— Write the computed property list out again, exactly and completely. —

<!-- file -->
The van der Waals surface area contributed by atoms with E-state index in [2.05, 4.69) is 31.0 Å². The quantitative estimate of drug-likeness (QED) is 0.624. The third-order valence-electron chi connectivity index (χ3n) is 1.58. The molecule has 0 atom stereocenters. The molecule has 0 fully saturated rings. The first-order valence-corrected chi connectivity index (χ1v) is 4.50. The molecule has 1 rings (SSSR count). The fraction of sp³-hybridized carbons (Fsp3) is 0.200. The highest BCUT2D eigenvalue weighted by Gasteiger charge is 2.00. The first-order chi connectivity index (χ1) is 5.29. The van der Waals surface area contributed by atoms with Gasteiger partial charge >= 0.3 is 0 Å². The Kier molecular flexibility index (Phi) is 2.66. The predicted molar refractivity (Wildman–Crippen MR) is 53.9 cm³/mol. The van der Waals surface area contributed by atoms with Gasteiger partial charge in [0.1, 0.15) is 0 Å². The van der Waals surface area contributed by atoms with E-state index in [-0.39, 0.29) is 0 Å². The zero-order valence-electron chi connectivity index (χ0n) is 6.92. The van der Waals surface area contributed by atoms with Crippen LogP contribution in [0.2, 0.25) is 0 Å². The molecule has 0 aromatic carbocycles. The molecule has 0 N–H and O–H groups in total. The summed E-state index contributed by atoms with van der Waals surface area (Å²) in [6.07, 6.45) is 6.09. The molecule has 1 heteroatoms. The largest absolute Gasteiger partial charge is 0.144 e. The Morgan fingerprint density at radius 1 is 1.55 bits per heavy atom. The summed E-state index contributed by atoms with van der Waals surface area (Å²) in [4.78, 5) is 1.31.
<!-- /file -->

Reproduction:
The van der Waals surface area contributed by atoms with E-state index in [2.05, 4.69) is 31.0 Å². The quantitative estimate of drug-likeness (QED) is 0.624. The third-order valence-electron chi connectivity index (χ3n) is 1.58. The molecule has 0 atom stereocenters. The molecule has 0 fully saturated rings. The first-order valence-corrected chi connectivity index (χ1v) is 4.50. The molecule has 1 rings (SSSR count). The fraction of sp³-hybridized carbons (Fsp3) is 0.200. The highest BCUT2D eigenvalue weighted by Gasteiger charge is 2.00. The first-order chi connectivity index (χ1) is 5.29. The van der Waals surface area contributed by atoms with Gasteiger partial charge >= 0.3 is 0 Å². The Kier molecular flexibility index (Phi) is 2.66. The predicted molar refractivity (Wildman–Crippen MR) is 53.9 cm³/mol. The van der Waals surface area contributed by atoms with Gasteiger partial charge in [0.1, 0.15) is 0 Å². The van der Waals surface area contributed by atoms with E-state index in [-0.39, 0.29) is 0 Å². The zero-order valence-electron chi connectivity index (χ0n) is 6.92. The van der Waals surface area contributed by atoms with Crippen LogP contribution in [0.2, 0.25) is 0 Å². The molecule has 0 aromatic carbocycles. The molecule has 0 N–H and O–H groups in total. The summed E-state index contributed by atoms with van der Waals surface area (Å²) in [6.07, 6.45) is 6.09. The molecule has 1 heteroatoms. The largest absolute Gasteiger partial charge is 0.144 e. The Morgan fingerprint density at radius 1 is 1.55 bits per heavy atom. The summed E-state index contributed by atoms with van der Waals surface area (Å²) in [4.78, 5) is 1.31.